“OTC derivatives regulation is working in our favour”

October 2011

(Part 2 of 3) Conversation with Tim Howell, CEO of Euroclear, on – new regulations are playing into the hands of clearing houses – the debate about inter-operability among clearing houses – expanding into other markets.

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Here is the transcript of the video.

1. Role of clearing and settlement houses during the European debt crisis

Emmanuel Daniel (ED): The European securities processing industry is in turmoil. Many different players competing and cooperating on a variety of fronts. The processing business as a whole is being commoditized and new third party players are coming into the field. At the centre of this world is Euroclear and I’m here, very happy to be able to speak with Tim Howell, the Chief Executive of Euroclear, the player that has held the vast majority of the securities processing industry in Europe and today finds itself inundated by competition and collaborative differences on a number of fronts.

What is the core proposition of Euroclear going forward, given the fact that the transaction itself is highly commoditized? The value proposition of the different players, the CCPs, the new players and the new securities platforms and so on increasingly takes away your role as a processing house and sends you more and more toward the back end in a way. What is core to Euroclear today?

Tim Howell (TH): There are clearly a significant number of changes in the landscape in Europe, some of which give us a lot of opportunities and some of which threaten some of our core businesses. The real focus and real understanding, I think, is to look at what has evolved in the market in the last few years. If we take the period pre-Lehmans, the focus was all about doing things cheaper. It really didn’t occur to people that significant risks, such as the risk of a major broker-dealer going bankrupt, was really relevant. It was technically feasible, but it wouldn’t happen.

So consequently, there has been a move towards more commoditization of certain processes like settlement, which is what we do quite a lot of, and that is understood and most likely to continue. The big change over the last few years, and which becomes core to Euroclear – and frankly should be the core to any infrastructure provider – is risk.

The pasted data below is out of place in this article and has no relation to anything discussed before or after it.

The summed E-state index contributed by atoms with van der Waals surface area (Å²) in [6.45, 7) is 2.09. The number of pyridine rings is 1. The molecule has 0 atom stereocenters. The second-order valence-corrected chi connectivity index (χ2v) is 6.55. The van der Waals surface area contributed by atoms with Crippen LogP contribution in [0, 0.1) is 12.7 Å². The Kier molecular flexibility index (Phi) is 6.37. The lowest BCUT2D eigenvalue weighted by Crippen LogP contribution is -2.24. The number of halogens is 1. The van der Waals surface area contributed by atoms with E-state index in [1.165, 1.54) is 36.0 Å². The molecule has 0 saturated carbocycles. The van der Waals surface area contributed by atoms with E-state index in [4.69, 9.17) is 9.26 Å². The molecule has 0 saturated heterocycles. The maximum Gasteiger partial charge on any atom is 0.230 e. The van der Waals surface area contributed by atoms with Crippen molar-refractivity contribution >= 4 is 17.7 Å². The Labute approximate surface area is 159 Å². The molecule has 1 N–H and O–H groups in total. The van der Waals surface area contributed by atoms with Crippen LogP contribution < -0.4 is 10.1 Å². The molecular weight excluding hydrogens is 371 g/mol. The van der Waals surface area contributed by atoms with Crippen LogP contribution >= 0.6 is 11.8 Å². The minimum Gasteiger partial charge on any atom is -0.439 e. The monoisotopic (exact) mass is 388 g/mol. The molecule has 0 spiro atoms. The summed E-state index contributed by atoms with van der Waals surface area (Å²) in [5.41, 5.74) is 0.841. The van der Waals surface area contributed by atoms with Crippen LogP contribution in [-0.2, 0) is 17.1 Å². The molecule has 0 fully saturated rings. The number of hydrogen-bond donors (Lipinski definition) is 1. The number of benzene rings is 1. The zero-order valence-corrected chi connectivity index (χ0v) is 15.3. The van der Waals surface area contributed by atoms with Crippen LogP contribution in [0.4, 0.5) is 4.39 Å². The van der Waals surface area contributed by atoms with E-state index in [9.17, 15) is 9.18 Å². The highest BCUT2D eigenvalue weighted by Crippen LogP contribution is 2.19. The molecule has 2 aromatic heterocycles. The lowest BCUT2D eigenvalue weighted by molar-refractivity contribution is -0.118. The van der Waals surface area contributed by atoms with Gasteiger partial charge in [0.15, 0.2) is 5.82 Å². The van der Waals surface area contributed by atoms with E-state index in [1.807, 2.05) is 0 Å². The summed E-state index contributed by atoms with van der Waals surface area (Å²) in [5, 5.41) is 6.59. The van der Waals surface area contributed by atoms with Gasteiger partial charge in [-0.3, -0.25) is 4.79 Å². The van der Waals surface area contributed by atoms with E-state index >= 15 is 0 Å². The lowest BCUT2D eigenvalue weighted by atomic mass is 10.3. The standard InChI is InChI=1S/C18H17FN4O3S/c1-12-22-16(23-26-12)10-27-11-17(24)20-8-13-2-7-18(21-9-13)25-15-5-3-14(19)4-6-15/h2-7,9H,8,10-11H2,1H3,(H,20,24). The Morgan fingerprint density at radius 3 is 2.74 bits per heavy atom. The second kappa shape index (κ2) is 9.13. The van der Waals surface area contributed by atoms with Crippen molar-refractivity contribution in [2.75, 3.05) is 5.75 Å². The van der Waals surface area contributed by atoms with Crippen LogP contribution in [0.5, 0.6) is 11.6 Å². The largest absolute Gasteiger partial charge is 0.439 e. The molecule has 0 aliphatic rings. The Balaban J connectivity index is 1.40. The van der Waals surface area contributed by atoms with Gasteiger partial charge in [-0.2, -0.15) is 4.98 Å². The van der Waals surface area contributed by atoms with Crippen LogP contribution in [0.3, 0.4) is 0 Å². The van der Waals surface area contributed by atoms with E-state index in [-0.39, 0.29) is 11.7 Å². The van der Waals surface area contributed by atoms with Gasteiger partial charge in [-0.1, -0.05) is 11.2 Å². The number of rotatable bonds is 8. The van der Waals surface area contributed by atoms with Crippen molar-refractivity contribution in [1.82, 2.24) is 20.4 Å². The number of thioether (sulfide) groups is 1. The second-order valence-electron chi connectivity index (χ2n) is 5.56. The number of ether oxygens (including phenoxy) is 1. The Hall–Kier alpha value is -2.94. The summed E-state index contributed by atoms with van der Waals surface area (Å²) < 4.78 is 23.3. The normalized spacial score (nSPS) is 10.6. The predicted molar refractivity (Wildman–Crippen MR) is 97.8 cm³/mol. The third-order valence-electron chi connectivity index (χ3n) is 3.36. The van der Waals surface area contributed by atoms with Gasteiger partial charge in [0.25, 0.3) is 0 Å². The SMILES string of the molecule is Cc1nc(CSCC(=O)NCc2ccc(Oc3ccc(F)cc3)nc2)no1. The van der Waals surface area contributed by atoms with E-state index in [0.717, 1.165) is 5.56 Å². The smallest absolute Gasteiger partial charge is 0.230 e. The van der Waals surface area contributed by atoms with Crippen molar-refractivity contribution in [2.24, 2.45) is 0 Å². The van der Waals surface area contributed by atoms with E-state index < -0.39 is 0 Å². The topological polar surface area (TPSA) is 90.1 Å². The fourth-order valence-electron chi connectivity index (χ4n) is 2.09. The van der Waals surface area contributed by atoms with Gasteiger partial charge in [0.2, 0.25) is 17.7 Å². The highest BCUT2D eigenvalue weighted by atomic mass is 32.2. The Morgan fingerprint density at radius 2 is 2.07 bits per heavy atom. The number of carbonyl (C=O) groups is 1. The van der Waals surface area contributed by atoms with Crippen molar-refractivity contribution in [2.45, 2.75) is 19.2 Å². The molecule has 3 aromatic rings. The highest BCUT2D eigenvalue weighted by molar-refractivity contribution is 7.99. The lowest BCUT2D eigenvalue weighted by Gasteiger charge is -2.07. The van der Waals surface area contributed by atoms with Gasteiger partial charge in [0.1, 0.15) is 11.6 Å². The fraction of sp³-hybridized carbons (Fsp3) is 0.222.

So pre-Lehmans, it was all to do with costs because there wasn’t really an appreciation that risks could happen. There was an understanding that they existed but they wouldn’t happen. Now, of course, the world has moved on; we’ve had Lehman’s, we have moved from concerns about corporate insolvency to country insolvency. Europe is clearly in some difficulties at the moment in terms of the future of the euro itself. Both the United States and Europe – you could say some sort of North Atlantic grouping – have some political challenges that amount to some particularly big issues.

So the focus to me is risk. And what that means is when events happen, and there’s not much point in trying to determine what those events could be, because what we have learned over the last few years is that they can be almost anything people haven’t originally thought of. When these things happen we are always there, we’re always stable,  we’re financially sound and we can carry on with the infrastructure role. So the infrastructure firms always need to be in place.

ED: But am I hearing you correctly? I mean, you’re saying that risk is really where the industry itself is at the moment in the sense that there’s an appreciation that is not just a question of cost or transaction or efficiency, but where the risk lies. And you’ve been pushed as a business to take on risks as part of the service that you provide.

TH: No. Risk – the disintermediation of risk, the resolution of risk – is our central role. The forms those risks can take change over time as markets develop. So, for example, again, if you go back a couple of years, Europe has faced various changes in terms of regulator changes. A major one that came in was called MiFID. This was to do with market infrastructures, which mainly affected the stock exchanges, and basically reduced the cost of dealing.